Know how you can make your communication mutually beneficial for both i.e., customers and brand.
Even with GDPR and other legal regulations for data collection and management, companies strive to dig up as much data on their customers as possible. And it’s no surprise since business success largely depends on the quality and quantity of the data you have on your customers.
Data collection and management systems continue to improve and set new standards for marketing automation systems.
What does it take to make all the collected data work and to take on your marketing communications on a whole new quality level?
Below, we have covered the most interesting things that happened in the data-driven marketing field in 2019 which are as follows:
Omnichannel marketing is all about interconnecting multiple marketing channels (that are used both for sending and for collecting the information) and making them work together to offer consumers a more wholesome customer experience, by collecting real-time customer data and delivering relevant information based on this data.
For instance, when a customer adds products to a shopping cart but doesn’t buy, a business can capture this data in real time and drive the customer back to complete the purchase with different types of messages based on their browsing behavior and cart details.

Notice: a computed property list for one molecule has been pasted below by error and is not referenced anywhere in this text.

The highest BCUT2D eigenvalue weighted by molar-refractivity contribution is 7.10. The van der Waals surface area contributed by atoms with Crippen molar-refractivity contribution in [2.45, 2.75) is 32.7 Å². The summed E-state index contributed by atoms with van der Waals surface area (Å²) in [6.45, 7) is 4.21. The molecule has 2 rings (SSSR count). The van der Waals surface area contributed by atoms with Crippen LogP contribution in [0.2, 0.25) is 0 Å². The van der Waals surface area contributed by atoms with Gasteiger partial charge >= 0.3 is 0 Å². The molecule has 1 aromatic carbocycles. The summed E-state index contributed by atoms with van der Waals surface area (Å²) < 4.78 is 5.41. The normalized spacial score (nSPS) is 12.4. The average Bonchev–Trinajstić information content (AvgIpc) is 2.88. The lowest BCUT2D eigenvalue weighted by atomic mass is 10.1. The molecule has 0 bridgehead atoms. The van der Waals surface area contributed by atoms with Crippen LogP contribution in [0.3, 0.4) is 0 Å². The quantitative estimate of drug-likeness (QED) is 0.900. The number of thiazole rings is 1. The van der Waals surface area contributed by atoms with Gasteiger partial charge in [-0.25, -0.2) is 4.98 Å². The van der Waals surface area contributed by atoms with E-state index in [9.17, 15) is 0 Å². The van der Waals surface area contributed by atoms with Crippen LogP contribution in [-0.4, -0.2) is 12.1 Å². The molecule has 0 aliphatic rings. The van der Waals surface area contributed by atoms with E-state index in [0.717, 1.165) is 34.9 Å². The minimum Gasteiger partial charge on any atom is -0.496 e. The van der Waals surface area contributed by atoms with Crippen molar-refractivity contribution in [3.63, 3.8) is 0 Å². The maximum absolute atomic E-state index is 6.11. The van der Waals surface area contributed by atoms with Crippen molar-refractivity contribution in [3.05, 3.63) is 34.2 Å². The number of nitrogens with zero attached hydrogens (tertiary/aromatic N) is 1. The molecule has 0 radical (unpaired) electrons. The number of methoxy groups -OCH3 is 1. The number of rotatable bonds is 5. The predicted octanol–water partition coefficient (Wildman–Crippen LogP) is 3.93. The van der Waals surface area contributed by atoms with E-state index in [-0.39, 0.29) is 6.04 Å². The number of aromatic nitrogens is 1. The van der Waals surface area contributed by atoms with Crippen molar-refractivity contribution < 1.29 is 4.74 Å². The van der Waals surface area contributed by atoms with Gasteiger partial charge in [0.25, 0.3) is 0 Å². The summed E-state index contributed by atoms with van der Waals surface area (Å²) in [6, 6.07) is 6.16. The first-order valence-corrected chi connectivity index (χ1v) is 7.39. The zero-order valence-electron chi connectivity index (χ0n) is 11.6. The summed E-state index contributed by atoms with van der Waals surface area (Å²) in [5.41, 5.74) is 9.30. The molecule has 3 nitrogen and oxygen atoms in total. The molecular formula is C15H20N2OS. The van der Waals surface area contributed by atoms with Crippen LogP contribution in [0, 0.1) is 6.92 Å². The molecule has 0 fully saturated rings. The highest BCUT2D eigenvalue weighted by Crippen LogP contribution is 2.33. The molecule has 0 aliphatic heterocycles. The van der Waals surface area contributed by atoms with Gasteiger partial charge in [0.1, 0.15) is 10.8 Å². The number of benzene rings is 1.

Email campaigns are not the only effective marketing channel these days. Messenger, chatbots, web and mobile push notifications are also often used and are no less effective. Furthermore, all these channels are evolving, too.
A couple of years ago it was impossible to target web push notifications at specific customers: you could send notifications either to all of your customers or to none of them.
However, nowadays you can send web push notifications to specific customer groups using the same segmentation criteria that are used in email campaigns, starting from location and device type and ending with their browsing history.
This helped marketing specialists to turn web pushes from annoying messages into an independent, full-fledged marketing channel that allows for precise targeting.